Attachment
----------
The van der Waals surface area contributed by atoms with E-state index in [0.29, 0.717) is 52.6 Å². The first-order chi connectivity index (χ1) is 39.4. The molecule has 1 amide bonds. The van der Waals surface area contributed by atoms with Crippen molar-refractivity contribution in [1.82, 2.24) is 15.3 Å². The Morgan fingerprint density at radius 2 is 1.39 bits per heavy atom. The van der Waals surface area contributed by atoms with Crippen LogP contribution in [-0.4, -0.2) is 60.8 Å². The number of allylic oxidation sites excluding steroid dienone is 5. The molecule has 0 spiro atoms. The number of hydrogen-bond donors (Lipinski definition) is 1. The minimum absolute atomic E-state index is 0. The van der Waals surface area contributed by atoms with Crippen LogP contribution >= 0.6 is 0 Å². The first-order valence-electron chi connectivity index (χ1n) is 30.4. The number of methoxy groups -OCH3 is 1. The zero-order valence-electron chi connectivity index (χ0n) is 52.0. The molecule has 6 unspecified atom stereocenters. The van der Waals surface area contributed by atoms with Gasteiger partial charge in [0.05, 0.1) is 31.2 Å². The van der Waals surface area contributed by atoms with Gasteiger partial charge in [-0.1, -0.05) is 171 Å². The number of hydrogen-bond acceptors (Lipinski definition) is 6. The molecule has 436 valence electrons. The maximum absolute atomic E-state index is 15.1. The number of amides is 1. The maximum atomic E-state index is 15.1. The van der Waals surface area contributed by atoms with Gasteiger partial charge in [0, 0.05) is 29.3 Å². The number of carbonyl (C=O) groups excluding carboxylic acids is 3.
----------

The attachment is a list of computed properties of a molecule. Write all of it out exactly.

The van der Waals surface area contributed by atoms with E-state index in [0.29, 0.717) is 52.6 Å². The first-order chi connectivity index (χ1) is 39.4. The molecule has 1 amide bonds. The van der Waals surface area contributed by atoms with Crippen molar-refractivity contribution in [1.82, 2.24) is 15.3 Å². The Morgan fingerprint density at radius 2 is 1.39 bits per heavy atom. The van der Waals surface area contributed by atoms with Crippen LogP contribution in [-0.4, -0.2) is 60.8 Å². The number of allylic oxidation sites excluding steroid dienone is 5. The molecule has 0 spiro atoms. The number of hydrogen-bond donors (Lipinski definition) is 1. The minimum absolute atomic E-state index is 0. The van der Waals surface area contributed by atoms with Crippen LogP contribution >= 0.6 is 0 Å². The first-order valence-electron chi connectivity index (χ1n) is 30.4. The number of methoxy groups -OCH3 is 1. The zero-order valence-electron chi connectivity index (χ0n) is 52.0. The molecule has 6 unspecified atom stereocenters. The van der Waals surface area contributed by atoms with Gasteiger partial charge in [0.05, 0.1) is 31.2 Å². The van der Waals surface area contributed by atoms with Gasteiger partial charge in [-0.1, -0.05) is 171 Å². The number of hydrogen-bond acceptors (Lipinski definition) is 6. The molecule has 436 valence electrons. The maximum absolute atomic E-state index is 15.1. The number of amides is 1. The maximum atomic E-state index is 15.1. The van der Waals surface area contributed by atoms with Gasteiger partial charge in [0, 0.05) is 29.3 Å². The number of carbonyl (C=O) groups excluding carboxylic acids is 3.